One optical device that has the capability to resolve better than dAbbe is the confocal microscope [6]. In most cases, the confocal microscope is regarded as the gold standard for performing optical sectioning. This is correct, and seems to have a continuing role as the indispensable workhorse for fluorescence imaging in modern biological and medical research. In addition, it offers a series of applications for material science, semiconductor research, quality management and other fields.

Besides the optical sectioning capability, which addresses contrast in axial direction, a confocal device also can improve the lateral resolution. Like the thickness of the optical sections, the lateral resolution depends on the size of the pinhole [7]. If the pinhole size is larger than the central feature of the diffraction pattern, called the "Airy disk”, then the resolution is more or less constantly equal to the diffraction-limited resolution in an ordinary microscope. Upon closing the pinhole to diameters below that "Airy unit", the lateral resolution increases – corresponding to a smaller FWHM of detectable features (see Fig. 1). The limit is reached for the theoretical case of a completely closed pinhole, where the theory predicts an improvement of some 30%.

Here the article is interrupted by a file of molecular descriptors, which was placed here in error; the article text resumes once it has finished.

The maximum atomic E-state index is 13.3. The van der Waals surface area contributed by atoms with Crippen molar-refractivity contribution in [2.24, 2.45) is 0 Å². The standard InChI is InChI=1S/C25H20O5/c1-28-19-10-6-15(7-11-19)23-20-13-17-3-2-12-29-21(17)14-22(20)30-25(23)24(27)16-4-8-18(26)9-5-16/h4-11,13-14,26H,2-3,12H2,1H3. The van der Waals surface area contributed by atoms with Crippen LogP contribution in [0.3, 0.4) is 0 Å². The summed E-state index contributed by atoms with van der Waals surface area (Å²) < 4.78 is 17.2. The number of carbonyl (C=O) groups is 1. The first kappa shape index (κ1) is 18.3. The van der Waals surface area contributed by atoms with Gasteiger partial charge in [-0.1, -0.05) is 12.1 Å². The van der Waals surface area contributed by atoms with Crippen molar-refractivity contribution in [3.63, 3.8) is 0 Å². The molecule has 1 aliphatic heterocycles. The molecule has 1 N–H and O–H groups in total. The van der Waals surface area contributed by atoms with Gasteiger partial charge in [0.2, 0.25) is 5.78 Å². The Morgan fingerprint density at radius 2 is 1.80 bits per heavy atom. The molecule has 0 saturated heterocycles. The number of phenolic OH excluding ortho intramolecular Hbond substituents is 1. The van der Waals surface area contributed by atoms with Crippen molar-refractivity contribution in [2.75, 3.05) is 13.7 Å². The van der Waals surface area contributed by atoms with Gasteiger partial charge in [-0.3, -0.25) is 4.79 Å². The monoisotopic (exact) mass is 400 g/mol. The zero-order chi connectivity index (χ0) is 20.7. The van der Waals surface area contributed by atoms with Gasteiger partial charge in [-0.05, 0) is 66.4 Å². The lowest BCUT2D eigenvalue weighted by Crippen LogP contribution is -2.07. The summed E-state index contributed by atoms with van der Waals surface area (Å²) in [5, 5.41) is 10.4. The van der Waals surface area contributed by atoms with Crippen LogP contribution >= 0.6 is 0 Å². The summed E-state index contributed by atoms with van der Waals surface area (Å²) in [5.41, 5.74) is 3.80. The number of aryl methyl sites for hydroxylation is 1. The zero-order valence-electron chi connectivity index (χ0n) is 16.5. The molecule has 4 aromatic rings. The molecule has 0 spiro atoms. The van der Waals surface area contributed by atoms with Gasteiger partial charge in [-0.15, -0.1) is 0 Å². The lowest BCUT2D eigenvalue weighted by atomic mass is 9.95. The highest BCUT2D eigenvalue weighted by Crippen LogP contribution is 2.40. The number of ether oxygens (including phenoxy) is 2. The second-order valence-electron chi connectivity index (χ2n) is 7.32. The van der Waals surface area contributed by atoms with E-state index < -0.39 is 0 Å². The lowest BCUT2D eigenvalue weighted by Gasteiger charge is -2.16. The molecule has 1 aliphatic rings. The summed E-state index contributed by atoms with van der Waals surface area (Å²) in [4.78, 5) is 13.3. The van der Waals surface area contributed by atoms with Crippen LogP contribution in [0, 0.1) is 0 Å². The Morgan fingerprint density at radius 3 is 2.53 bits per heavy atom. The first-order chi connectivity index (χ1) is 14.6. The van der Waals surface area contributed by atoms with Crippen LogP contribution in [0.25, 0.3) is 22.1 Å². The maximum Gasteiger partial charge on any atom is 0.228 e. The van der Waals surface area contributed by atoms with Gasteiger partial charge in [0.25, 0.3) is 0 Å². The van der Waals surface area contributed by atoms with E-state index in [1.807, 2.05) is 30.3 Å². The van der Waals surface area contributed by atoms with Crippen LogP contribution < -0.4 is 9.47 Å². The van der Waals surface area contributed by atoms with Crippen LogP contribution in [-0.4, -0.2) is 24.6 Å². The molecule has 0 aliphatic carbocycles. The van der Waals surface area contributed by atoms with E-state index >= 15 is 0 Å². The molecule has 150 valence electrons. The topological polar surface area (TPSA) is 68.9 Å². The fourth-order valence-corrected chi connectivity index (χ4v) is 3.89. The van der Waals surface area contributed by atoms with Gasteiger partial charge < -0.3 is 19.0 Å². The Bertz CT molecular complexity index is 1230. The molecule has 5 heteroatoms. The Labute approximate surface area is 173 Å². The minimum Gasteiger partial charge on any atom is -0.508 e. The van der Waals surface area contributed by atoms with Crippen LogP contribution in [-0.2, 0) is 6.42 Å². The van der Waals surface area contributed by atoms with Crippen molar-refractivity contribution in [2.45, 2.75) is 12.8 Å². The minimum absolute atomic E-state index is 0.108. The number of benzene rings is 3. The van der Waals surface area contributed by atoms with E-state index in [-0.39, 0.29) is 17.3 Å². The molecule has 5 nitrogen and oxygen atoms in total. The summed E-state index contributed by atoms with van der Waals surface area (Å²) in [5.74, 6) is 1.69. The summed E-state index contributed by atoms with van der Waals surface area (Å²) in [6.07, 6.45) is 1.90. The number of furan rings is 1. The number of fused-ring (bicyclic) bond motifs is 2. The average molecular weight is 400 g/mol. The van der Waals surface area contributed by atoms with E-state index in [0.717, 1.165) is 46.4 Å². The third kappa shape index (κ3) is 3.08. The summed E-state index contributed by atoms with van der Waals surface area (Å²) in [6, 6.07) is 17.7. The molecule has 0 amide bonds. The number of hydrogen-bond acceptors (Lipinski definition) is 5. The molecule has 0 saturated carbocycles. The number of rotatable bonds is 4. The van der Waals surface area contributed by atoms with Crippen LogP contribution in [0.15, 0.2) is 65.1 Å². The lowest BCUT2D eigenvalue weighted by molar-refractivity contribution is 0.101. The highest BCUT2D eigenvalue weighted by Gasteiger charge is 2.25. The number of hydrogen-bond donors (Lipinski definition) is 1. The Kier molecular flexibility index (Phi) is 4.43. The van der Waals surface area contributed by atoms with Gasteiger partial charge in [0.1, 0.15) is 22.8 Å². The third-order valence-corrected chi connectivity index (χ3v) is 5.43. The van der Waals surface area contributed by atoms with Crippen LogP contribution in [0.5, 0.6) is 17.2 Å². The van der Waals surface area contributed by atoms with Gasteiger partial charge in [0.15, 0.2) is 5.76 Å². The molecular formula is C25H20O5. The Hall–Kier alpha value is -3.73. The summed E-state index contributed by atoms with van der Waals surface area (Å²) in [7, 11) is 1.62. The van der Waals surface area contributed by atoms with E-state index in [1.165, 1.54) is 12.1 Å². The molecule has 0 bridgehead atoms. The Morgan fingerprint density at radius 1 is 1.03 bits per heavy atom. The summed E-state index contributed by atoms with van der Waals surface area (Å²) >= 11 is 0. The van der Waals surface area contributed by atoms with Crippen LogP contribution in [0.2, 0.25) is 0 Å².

At a moderately closed pinhole of e.g. 0.6 AU, a good portion of the potential resolution improvement is exploited without sacrificing too much of the precious emission. The focal intensity is shown by the green line in Figure 1. It is calculated by the integration of the intensity distribution that is described by the diffraction integral. At pinhole diameters around 1 AU, the total intensity does not change much due to the fact that 1 AU is just the position of the first zero of the diffraction pattern. You can also read in Figure 1 that ca 90% of the focal light is collected at 1 AU already. Further widening of the pinhole has little effect on the efficiency, which is the reason for recommending 1 AU as a standard. At a diameter of 1.25, for example, the increase is merely 2%. If the pinhole is opened above 1 AU, the measured intensity increase is due to collection of unwanted extra-focal light, the portion which was meant to be removed by investing in a confocal microscope!

As mentioned above, the standard pinhole diameter setting in true confocal imaging is 1 AU. Low-performing systems might need to open the pinhole in order to receive sufficient photons to generate a decent image. To ensure maximum performance, the confocal microscope must have maximum transmission. This is aimed for in the Leica confocal series by implementing a spectrometer-type detector unit (SP-detector) and an acousto-optical crystal-based primary beam splitter (AOBS) [8]. In addition, the implementation of hybrid sensors (HyD) [9] with the highest photon collection efficiency and lowest dark signal ensures brilliant imaging, even at pinhole sizes below 1 AU.